CAMx (Houston): Jimmy James Canales and Lee Michael Peterson (San Antonio)
July 6 - July 28, 2013
Unit B (Gallery) and Redbud Gallery proudly present CAMx (Houston): Jimmy James Canales and Lee Michael Peterson, curated by Unit B’s Kimberly Aubuchon.
San Antonio based artists Jimmy James Canales and Lee Michael Peterson will participate in a 2-person exhibition at Redbud Gallery as part of an exchange program facilitated by San Antonio’s Contemporary Art Month (CAM), held each year during the month of March. Contemporary Art Month is excited to introduce itsinaugural annual exhibition CAMx. Each year, CAM will partner with a different city for an exchange exhibition, an initiative that will raise the profile of San Antonio art and artists, and bring regional, national, and international artists and curators to San Antonio.
Jimmy James Canales’ Tejano culture along with the prevalence of constantly evolving technology has greatly influenced his work. Canales is best known for his performance work, but he also works in sculpture, installation, digital video, digital photography and social media. His work primarily focuses on cultural and individual revolution that responds to his surrounding environment, and the utilization of social media as a means of representation. His art explores concepts of identity, culture, relationships, technology and survival.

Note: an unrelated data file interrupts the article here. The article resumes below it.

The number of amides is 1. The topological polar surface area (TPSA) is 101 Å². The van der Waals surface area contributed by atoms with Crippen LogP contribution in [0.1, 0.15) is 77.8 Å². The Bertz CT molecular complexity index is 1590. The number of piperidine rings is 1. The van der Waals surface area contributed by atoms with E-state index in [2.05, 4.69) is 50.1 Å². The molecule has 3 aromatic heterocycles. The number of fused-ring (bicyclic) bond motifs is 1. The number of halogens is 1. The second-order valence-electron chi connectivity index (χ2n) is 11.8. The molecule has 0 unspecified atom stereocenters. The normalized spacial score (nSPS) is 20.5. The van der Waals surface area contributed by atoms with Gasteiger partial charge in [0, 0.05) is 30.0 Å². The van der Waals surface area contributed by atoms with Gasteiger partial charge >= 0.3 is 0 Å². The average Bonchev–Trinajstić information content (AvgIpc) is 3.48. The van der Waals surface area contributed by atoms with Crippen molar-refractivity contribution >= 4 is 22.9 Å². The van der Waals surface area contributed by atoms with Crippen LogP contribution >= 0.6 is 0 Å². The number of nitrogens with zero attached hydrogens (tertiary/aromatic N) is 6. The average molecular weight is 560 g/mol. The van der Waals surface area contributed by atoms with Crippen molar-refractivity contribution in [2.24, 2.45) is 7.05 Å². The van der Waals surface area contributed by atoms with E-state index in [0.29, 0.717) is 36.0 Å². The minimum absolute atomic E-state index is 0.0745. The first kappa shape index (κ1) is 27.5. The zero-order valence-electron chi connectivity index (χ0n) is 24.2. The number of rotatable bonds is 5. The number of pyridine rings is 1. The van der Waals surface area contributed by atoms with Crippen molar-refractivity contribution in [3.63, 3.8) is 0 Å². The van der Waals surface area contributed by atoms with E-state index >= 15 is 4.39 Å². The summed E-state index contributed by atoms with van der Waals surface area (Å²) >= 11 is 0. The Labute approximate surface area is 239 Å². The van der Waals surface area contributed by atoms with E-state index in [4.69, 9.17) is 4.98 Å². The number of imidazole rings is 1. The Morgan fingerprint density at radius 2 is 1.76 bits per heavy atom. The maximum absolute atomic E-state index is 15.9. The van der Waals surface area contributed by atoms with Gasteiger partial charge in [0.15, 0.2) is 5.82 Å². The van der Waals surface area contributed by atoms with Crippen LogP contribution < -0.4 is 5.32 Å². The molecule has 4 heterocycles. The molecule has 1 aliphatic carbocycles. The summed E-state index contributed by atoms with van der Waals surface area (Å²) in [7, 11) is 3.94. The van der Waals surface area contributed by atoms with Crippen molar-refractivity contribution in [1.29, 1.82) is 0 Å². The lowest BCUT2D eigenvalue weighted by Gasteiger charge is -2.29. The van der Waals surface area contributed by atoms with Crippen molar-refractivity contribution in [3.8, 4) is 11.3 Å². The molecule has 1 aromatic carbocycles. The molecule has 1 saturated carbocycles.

Lee Michael Peterson’s work questions the significance of the individual, and forces the individual’s existence to be confronted. Peterson who just completed an ambitious series of large scale mixed media drawings takes a usually well known individual (John and Bruce Wayne, 2013) and researches the name through social media to find other persons with the same name. This information becomes the stimulus for the composition. Honesty is priority. Peterson is not concerned with the changing world but rather asking to participate and be acknowledged within it. To be acknowledged and have an influence of some kind is to matter and NOT to be contingent, because “contingent” to Mr. Peterson is an ugly word. His work is concerned with the pathetic state, but simultaneously a humorous one – completely hopeless, yet still hanging on for dear life onto a sliver of fantasy.